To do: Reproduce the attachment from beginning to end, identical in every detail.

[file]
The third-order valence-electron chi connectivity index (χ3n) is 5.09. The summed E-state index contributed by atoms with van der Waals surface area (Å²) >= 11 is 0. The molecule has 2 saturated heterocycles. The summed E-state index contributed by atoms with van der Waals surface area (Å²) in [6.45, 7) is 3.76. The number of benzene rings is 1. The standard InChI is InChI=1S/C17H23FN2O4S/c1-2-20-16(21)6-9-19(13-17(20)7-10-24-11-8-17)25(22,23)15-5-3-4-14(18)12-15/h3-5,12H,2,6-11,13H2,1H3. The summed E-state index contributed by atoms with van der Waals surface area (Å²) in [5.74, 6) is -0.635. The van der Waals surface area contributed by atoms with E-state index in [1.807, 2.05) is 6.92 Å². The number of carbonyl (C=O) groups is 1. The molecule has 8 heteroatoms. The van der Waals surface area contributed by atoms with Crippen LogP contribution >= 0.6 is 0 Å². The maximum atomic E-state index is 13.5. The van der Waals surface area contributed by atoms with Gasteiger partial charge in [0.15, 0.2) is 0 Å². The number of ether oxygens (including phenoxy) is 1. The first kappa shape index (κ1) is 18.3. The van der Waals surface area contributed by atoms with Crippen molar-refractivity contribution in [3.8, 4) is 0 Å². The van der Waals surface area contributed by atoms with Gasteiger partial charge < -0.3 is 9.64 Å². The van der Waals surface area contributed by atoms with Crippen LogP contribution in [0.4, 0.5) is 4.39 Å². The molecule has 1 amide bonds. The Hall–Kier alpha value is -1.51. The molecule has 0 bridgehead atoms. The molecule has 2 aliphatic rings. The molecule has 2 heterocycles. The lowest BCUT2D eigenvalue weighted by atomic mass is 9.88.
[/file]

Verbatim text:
The third-order valence-electron chi connectivity index (χ3n) is 5.09. The summed E-state index contributed by atoms with van der Waals surface area (Å²) >= 11 is 0. The molecule has 2 saturated heterocycles. The summed E-state index contributed by atoms with van der Waals surface area (Å²) in [6.45, 7) is 3.76. The number of benzene rings is 1. The standard InChI is InChI=1S/C17H23FN2O4S/c1-2-20-16(21)6-9-19(13-17(20)7-10-24-11-8-17)25(22,23)15-5-3-4-14(18)12-15/h3-5,12H,2,6-11,13H2,1H3. The summed E-state index contributed by atoms with van der Waals surface area (Å²) in [5.74, 6) is -0.635. The van der Waals surface area contributed by atoms with E-state index in [1.807, 2.05) is 6.92 Å². The number of carbonyl (C=O) groups is 1. The molecule has 8 heteroatoms. The van der Waals surface area contributed by atoms with Crippen LogP contribution >= 0.6 is 0 Å². The maximum atomic E-state index is 13.5. The van der Waals surface area contributed by atoms with Gasteiger partial charge in [0.15, 0.2) is 0 Å². The number of ether oxygens (including phenoxy) is 1. The first kappa shape index (κ1) is 18.3. The van der Waals surface area contributed by atoms with Crippen molar-refractivity contribution in [3.8, 4) is 0 Å². The van der Waals surface area contributed by atoms with Gasteiger partial charge < -0.3 is 9.64 Å². The van der Waals surface area contributed by atoms with Crippen LogP contribution in [0.4, 0.5) is 4.39 Å². The molecule has 1 amide bonds. The Hall–Kier alpha value is -1.51. The molecule has 0 bridgehead atoms. The molecule has 2 aliphatic rings. The molecule has 2 heterocycles. The lowest BCUT2D eigenvalue weighted by atomic mass is 9.88.